“I hope so,” he said, when I asked him if he’d be ready to be out by the next day. “I’ve got people who are supposed to tow me,” he said. “And I got an RV spot that I’m trying to get. So I’ve got to insure this by tomorrow or today.” Asked if he was able to come up with move-in expenses, he said, “I have most of it.”

Randy Feta is confident he’ll find a place in San Francisco, where he and his wife originally come from. He knows just about everything about all his neighbors, and is quick to heap praise and sympathy on everyone.

“I’m really hurting and really worried about all these people that are from up here, and the people who are settled and been here fifteen, twenty years in this one place,” he said. “And they’re disabled. They can’t afford to move. Even if they get help to move out of here, they can’t afford another spot that they’re going to…I just don’t see no sense to put all the money they’ve been spending on all this manpower, and not fix the problem…All these people are going to be out on the street, and going to the government for help.”

Near the back of the property, Denise, who’s worked her way out of homelessness once, lives in a 35-foot-long 1973 green bus with a sign on the door that says, “No Hippys.”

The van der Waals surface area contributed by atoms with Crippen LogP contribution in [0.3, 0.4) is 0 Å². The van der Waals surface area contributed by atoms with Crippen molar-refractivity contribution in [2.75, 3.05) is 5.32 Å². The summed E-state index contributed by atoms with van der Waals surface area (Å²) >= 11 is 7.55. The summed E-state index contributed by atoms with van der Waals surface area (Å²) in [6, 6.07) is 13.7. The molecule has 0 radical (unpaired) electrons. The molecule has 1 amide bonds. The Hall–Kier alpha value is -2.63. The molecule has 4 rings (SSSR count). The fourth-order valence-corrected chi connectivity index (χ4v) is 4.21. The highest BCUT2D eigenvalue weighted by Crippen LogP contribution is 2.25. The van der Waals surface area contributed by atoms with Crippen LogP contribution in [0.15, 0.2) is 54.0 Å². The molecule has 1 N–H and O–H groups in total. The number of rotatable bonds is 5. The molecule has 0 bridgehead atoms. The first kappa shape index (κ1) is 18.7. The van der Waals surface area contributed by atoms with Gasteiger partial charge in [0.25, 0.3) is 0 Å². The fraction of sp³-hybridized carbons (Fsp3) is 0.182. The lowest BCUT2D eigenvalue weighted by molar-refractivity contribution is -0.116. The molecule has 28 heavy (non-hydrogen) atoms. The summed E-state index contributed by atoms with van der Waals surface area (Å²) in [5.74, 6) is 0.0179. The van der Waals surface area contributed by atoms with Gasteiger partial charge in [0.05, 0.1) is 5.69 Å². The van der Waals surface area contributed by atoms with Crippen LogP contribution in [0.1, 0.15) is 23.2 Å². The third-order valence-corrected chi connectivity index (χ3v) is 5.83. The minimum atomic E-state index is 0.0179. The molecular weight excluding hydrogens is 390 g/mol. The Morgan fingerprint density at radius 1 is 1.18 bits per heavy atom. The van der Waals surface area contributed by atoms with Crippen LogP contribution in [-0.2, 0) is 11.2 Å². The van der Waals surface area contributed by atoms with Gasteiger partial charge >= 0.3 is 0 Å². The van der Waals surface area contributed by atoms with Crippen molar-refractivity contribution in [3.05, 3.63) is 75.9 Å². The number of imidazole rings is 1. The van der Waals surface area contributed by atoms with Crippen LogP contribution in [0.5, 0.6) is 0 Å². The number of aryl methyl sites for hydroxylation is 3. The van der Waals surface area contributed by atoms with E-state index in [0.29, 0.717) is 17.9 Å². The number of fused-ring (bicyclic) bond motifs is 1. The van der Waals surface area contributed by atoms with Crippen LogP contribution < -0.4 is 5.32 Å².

“It usually runs beautifully, but my starter’s been fried,” she reflected. “And I need to replace that. They didn’t give me enough time to order the part, so that I can get out of here. I have a couple options in the next town north. However, feasibility is near impossible to get it there now. And I’m not really comfortable leaving my stuff here.” She’s been hitchhiking to work or getting rides from friends, “But it’s been really difficult, having to hitchhike, having to haul in all my own supplies and haul out trash. It’s been a challenge. I don’t know where it’s going to go from here. I’m on the fence about what to do.”

A friend of hers who came to visit just before the sinkhole opened up was stranded and lost her job, so the two are now roommates in the bus. But Janet is on her own because her husband, who has emphysema, is in the hospital. The couple, and their aging boxer mix, have a temporary place to land. But Janet hasn’t been impressed with county services since the disaster.

“I was asked twice if my husband needed oxygen, and I told them yes,” she claimed. “Nobody brought him anything. I was able to scrounge up oxygen tanks from somebody else who lives on the property who had tanks sitting around who is currently in the hospital right now.”

Denise summed up the situation succinctly. “It’s like thanks a lot. We had a home, and now we’re just basically SOL,” she remarked.

Several residents didn’t want to talk to me. They were scared, or ashamed to cry in front of a stranger. Not Janet.

“Yeah, we are poor,” she sobbed. “I’m just gonna straight up say it. We’re poor.”

The county’s homeless point in time count starts at sundown today, about a half hour after the bridge between Creekside Cabins and Highway 101 is scheduled to be removed.

Local News
Sarah Reith came to Mendocino County in 2008 and worked as a reporter and freelancer, joining KZYX as a community news reporter in 2017. She became the KZYX News Director in March, 2023.